In the final years of his life, the Rev. Dr. Martin Luther King Jr. took up the Poor People’s Campaign — a crusade to unite the poor across color lines in a broad-based movement to end poverty, racism and militarism and secure human rights for all.
“There is nothing new about poverty,” he reflected in 1967. “What is new, however, is that we now have the resources to get rid of it. Why should there be hunger and privation in any land, in any city, at any table, when man [sic] has the resources and the scientific know‐how to provide all mankind with the basic necessities of life?”
Dr. King’s moral condemnation of the nation’s political and economic priorities holds true today. Over 800 thousand people in the US have died from COVID-19, while millions more have been pushed into poverty and mental health crises. Yet rather than solving these social problems, the benefits of publicly-funded research and advanced technology have instead flowed into military budgets and the pockets of billionaires.
The resources and scientific know-how to invest in public health and human rights are all there — and if the pandemic showed us anything, it is that the government must take the lead in regulating bad actors and driving needed social and economic change.
Here in Vermont, tens of thousands have benefited from the state’s eviction moratorium and motel voucher program, expanded Medicaid eligibility and the mobilization of emergency response workers to distribute COVID tests and vaccines. Thousands more were kept afloat by the federal government’s expanded unemployment insurance and child tax credit.
As the omicron variant tears through our communities, however, Vermont’s leaders are poised to roll back even these Band-Aid solutions. It appears they’ve also taken off the table the question of expanding public health care programs, falling back on a model of “trickle-down health care” that puts faith in unproven payment reform over direct investment in health care staff and services.
Unless lawmakers intervene, Vermont’s motel voucher program will end on March 30, leaving hundreds of people without access to housing. On the health care front, adult Medicaid enrollment grew by 15 thousand people between July 2020-2021, due in-part to the suspension of eligibility redetermination during the pandemic. Yet instead of building on this expansion to bring more and more people into Medicaid, the state is already preparing to kick thousands out of the program once the federal public health emergency is lifted, leaving these people to the cruel vagaries of the insurance market.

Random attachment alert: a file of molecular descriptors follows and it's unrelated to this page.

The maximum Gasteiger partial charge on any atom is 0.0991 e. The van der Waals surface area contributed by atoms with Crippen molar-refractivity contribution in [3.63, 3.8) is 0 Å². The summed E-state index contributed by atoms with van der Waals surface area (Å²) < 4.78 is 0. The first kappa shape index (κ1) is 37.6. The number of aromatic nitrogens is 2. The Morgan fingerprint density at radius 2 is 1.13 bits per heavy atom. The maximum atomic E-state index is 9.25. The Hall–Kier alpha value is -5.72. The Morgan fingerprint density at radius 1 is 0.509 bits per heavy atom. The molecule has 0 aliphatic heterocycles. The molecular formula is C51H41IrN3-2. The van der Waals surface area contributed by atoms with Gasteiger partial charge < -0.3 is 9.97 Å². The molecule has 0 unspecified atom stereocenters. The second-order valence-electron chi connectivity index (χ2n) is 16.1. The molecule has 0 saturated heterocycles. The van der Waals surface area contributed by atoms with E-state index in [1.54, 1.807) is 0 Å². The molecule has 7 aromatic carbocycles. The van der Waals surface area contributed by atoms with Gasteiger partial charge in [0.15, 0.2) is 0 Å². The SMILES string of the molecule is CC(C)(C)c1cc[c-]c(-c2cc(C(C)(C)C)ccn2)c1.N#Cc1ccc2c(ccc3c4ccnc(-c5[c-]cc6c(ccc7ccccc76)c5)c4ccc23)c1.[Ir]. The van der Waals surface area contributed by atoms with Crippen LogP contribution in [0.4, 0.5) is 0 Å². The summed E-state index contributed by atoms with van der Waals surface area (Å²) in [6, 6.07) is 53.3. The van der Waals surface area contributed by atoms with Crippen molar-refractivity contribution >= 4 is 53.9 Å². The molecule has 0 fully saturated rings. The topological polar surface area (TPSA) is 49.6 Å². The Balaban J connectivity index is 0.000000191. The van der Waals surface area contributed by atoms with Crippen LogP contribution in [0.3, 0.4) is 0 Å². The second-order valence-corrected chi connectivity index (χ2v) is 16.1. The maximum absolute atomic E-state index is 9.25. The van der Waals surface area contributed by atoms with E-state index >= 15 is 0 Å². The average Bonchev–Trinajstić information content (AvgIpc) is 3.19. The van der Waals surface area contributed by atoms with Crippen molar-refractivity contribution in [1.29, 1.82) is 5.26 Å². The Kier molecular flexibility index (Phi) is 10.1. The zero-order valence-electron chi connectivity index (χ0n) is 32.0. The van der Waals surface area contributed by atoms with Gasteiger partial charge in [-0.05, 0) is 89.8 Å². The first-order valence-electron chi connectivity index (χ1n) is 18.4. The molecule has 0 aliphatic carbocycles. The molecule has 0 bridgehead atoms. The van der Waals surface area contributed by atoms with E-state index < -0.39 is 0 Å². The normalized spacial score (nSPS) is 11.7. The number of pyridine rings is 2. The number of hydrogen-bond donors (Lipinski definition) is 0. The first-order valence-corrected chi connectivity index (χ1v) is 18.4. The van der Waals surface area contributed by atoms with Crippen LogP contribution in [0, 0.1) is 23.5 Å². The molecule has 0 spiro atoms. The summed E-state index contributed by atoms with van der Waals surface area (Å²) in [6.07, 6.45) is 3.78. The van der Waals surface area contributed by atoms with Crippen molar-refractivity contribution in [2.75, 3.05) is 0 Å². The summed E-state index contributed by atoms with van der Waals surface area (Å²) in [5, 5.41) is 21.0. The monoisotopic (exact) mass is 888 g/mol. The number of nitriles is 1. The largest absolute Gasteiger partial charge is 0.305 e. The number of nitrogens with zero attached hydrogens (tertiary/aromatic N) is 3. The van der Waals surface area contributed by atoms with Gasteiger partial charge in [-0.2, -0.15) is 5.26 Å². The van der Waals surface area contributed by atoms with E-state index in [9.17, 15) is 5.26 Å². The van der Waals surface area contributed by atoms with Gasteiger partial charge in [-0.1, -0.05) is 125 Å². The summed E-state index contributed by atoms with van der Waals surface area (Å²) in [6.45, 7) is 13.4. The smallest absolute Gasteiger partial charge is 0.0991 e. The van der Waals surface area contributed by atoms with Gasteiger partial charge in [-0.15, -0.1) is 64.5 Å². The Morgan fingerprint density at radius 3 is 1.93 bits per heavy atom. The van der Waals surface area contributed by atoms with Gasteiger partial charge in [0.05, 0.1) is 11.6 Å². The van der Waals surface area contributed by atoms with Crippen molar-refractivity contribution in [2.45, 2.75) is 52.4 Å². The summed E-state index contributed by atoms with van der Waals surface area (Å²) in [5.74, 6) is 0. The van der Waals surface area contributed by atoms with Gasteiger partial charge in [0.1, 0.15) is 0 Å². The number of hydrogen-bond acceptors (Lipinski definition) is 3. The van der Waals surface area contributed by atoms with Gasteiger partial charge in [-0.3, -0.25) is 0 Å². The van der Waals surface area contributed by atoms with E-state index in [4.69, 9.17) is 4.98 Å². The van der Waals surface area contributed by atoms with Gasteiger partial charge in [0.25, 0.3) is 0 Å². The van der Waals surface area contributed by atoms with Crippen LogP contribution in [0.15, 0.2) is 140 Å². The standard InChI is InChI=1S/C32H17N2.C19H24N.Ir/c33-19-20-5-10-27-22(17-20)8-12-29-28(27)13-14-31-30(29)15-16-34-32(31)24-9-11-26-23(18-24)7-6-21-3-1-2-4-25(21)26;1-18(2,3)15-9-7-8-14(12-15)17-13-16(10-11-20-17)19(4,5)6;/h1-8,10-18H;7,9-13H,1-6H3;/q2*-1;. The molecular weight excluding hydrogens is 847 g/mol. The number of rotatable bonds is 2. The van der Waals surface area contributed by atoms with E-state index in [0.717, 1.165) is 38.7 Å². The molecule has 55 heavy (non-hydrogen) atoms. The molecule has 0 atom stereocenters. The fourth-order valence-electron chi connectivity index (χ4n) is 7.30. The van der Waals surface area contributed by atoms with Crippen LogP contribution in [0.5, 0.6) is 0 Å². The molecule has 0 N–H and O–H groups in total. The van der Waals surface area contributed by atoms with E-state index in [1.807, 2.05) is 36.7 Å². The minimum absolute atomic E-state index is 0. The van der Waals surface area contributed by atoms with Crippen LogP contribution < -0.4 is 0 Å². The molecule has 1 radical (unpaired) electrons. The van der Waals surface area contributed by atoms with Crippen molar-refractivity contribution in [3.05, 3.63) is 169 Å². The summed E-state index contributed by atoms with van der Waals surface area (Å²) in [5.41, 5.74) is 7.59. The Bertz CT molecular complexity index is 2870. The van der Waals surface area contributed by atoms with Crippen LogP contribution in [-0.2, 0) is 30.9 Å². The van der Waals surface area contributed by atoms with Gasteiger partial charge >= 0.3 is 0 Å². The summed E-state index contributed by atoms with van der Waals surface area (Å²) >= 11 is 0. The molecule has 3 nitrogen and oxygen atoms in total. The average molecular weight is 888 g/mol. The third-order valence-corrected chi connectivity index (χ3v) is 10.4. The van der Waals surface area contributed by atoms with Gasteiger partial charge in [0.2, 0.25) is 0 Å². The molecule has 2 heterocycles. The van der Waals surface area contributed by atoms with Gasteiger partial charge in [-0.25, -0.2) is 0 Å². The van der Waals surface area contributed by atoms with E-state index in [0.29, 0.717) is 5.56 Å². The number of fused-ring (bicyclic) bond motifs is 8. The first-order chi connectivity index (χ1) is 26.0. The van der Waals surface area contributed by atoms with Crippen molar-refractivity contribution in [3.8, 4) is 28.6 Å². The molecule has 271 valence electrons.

If we want our system to provide more care and less bureaucracy, the money is there. UVM Health Network’s subsidiary OneCare Vermont saved $23 million in 2020 because many people avoided going to the doctor. However, under the terms of the contract with OneCare, the state and federal governments must reimburse them for that “care.” This public money should go toward raising wages for health care workers and expanding access to care, not paying UVM Health Network for care that no-one received.
Is there anything more severe than a global pandemic that could wake us up to the necessity to invest directly in public health and housing for all?
Last year, the Legislature made promising moves by establishing a Task Force on Affordable, Accessible Health Care charged with making health care more affordable for Vermont residents and employers. Sadly, the task force, which many have seen as our state’s best hope for positive health care reform in a decade, has instead proposed piecemeal reforms that tinker around the edges of a broken system — essentially rearranging the deck chairs on the Titanic.
Task force members, who refused to hold public hearings, carefully avoided discussing the real cause of sky-high medical costs and poor health outcomes: Treating health care as a business, rather than a public good.
This business mentality, which cuts against the state’s human rights obligations, lies behind the decision by successive Vermont leaders to consolidate our health care system under the UVM Health Network umbrella, driving up costs and creating challenges for providers and patients across the state. The task force’s unwillingness to consider a different system for providing care means that its recommendations fall far short of what is needed to address the crisis of affordability and access.
In addressing the question of reforms, Dr. King in 1967 remarked that “The prescription for the cure rests with the accurate diagnosis of the disease.” Later that year he added, “We must recognize that we can’t solve our problem now until there is a radical redistribution of economic and political power.”
With gridlock in Washington, D.C., for the foreseeable future, state lawmakers hold the responsibility to fight for this kind of transformative change — and the first step they can take is to make COVID-era reforms permanent and universal. Let us move forward together, not one step back.